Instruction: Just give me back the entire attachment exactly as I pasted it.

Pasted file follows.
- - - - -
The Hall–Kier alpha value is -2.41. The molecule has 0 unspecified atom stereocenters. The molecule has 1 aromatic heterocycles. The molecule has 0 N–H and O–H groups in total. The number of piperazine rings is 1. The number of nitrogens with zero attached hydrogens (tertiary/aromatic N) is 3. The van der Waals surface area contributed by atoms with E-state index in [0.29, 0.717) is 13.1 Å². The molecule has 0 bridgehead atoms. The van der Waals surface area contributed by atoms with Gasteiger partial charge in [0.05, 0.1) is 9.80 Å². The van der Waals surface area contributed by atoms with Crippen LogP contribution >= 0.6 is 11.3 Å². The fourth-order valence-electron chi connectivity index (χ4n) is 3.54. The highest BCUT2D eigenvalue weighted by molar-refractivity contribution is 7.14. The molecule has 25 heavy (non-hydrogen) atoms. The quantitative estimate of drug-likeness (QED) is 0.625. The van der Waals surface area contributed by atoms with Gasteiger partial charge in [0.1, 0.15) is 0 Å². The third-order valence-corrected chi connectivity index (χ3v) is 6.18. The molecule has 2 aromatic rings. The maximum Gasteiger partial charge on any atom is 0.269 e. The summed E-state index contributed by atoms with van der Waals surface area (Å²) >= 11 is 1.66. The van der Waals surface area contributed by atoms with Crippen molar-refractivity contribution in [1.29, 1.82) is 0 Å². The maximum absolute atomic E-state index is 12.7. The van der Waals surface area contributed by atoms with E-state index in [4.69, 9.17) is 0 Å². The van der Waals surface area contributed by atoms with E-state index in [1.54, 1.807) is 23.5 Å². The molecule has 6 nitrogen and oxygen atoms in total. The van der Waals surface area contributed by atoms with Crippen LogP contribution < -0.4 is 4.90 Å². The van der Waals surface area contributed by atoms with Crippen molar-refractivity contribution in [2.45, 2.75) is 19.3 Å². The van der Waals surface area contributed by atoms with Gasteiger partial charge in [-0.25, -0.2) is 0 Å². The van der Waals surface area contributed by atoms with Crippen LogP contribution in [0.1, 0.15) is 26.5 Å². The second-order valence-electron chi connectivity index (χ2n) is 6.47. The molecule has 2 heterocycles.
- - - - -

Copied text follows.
The Hall–Kier alpha value is -2.41. The molecule has 0 unspecified atom stereocenters. The molecule has 1 aromatic heterocycles. The molecule has 0 N–H and O–H groups in total. The number of piperazine rings is 1. The number of nitrogens with zero attached hydrogens (tertiary/aromatic N) is 3. The van der Waals surface area contributed by atoms with E-state index in [0.29, 0.717) is 13.1 Å². The molecule has 0 bridgehead atoms. The van der Waals surface area contributed by atoms with Gasteiger partial charge in [0.05, 0.1) is 9.80 Å². The van der Waals surface area contributed by atoms with Crippen LogP contribution >= 0.6 is 11.3 Å². The fourth-order valence-electron chi connectivity index (χ4n) is 3.54. The highest BCUT2D eigenvalue weighted by molar-refractivity contribution is 7.14. The molecule has 25 heavy (non-hydrogen) atoms. The quantitative estimate of drug-likeness (QED) is 0.625. The van der Waals surface area contributed by atoms with Gasteiger partial charge in [0.1, 0.15) is 0 Å². The third-order valence-corrected chi connectivity index (χ3v) is 6.18. The molecule has 2 aromatic rings. The maximum Gasteiger partial charge on any atom is 0.269 e. The summed E-state index contributed by atoms with van der Waals surface area (Å²) >= 11 is 1.66. The van der Waals surface area contributed by atoms with Crippen molar-refractivity contribution in [1.29, 1.82) is 0 Å². The maximum absolute atomic E-state index is 12.7. The van der Waals surface area contributed by atoms with E-state index in [4.69, 9.17) is 0 Å². The van der Waals surface area contributed by atoms with E-state index in [1.54, 1.807) is 23.5 Å². The molecule has 6 nitrogen and oxygen atoms in total. The van der Waals surface area contributed by atoms with Crippen LogP contribution < -0.4 is 4.90 Å². The van der Waals surface area contributed by atoms with Crippen molar-refractivity contribution in [2.45, 2.75) is 19.3 Å². The van der Waals surface area contributed by atoms with Gasteiger partial charge in [-0.25, -0.2) is 0 Å². The van der Waals surface area contributed by atoms with Crippen LogP contribution in [0.1, 0.15) is 26.5 Å². The second-order valence-electron chi connectivity index (χ2n) is 6.47. The molecule has 2 heterocycles.